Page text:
Statement Supporting the U.S. Department of Interior Integrated Rangeland Fire Management Strategy
The Nature Conservancy released the following statement from Sage Grouse Coordinator, Len Barson, in support of U.S. Department of Interior Integrated Rangeland Fire Management Strategy, announced today in Boise, Idaho by U.S. Secretary of the Interior, Sally Jewell:
“Rangeland fires have increased in frequency, size and intensity in recent years, accelerated by the increasing invasion of natural ecosystems by non-native annual grasses. As the Secretary’s strategy and prior Order states, the loss of habitat from fire is a significant threat not only to the greater sage-grouse, but, more broadly, to the future of the native sagebrush steppe ecosystem and the people and wildlife that depend on it.
The Secretary’s plan accomplishes several things: First, it emphasizes use of the best available science to target funding and action. Second, it engages and integrates current federal agency efforts with those of state, local and tribal governments along with non-governmental organizations, local landowners, and firefighters as true partners. It also correctly stresses the need to encourage innovative approaches and the use of new technologies in these efforts.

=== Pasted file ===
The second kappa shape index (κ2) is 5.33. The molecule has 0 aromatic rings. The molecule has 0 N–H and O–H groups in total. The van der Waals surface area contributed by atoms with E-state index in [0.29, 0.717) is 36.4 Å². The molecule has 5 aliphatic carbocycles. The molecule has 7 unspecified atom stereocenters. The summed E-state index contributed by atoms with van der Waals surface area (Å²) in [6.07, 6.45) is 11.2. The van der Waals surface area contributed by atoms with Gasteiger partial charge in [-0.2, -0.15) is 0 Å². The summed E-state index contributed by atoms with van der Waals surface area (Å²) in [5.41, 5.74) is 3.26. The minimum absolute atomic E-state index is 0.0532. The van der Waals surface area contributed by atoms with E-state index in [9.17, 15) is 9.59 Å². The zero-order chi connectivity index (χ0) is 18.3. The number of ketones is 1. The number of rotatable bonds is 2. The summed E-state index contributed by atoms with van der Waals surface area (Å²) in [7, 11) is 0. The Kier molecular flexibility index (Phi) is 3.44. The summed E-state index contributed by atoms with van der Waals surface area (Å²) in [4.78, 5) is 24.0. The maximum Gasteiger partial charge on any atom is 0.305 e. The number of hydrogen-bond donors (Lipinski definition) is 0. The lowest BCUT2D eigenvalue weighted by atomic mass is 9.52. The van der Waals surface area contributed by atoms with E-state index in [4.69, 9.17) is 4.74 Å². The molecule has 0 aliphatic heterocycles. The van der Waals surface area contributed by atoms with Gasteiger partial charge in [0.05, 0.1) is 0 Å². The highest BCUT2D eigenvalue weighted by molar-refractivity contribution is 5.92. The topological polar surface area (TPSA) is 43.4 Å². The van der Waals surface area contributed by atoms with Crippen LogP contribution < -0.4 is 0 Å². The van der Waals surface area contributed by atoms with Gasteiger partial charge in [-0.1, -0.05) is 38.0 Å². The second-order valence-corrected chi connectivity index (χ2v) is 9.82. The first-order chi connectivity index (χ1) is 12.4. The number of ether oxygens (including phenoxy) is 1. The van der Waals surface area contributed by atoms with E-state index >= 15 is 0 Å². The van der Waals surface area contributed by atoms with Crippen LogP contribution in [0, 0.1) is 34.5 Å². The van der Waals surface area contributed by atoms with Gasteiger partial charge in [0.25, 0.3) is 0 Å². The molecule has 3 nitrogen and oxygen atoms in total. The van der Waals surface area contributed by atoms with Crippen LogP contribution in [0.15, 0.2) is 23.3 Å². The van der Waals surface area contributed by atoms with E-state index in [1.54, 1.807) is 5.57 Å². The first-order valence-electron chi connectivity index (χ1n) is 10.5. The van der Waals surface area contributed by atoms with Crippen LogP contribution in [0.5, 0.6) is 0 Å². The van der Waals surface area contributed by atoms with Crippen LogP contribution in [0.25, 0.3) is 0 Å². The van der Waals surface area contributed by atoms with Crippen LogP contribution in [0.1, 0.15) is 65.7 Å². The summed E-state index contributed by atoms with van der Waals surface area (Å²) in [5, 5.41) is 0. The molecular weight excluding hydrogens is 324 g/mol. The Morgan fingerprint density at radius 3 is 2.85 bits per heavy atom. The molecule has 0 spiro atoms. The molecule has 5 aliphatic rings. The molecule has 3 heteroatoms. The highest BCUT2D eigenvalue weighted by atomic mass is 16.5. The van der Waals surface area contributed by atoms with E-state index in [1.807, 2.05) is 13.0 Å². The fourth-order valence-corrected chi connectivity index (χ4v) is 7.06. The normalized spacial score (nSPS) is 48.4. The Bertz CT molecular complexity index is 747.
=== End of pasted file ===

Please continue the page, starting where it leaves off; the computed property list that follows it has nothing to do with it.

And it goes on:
In addition, we support the Secretary’s recognition of the need to fight this battle in both the short and long term. It is critically important both to develop and implement strategies to be put in place this year and next, and also to consider actions that may take longer to develop and use. We particularly commend the Secretary’s call for a commitment to multi-year investments in restoration, adaptive management, and monitoring of already burned areas.
We are appreciative that the Secretary has implemented this effort in a very short time-frame. We fully support the Department’s commitment to take strong steps and action to prevent and reduce the intensity of future fires and restore the sagebrush ecosystem landscape for the benefit of the diverse wildlife and plant populations, local communities and economies, recreation, and other values it supports.
The Nature Conservancy looks to bring our 50-year experience managing and using fire as a conservation tool in support of the Secretary’s efforts, and will engage with the Department in key states such as Idaho, as well as through our role as one of the three managing partners of the national Fire Learning Networks (along with the Department of Interior Agencies and USDA Forest Service).”
Learn more about The Nature Conservancy’s work on sage grouse at www.nature.org/sagegrouse.
The Nature Conservancy is a leading conservation organization working around the world to conserve the lands and waters on which all life depends. The Conservancy and its more than 1 million members have protected nearly 120 million acres worldwide. Visit The Nature Conservancy on the Web at www.nature.org
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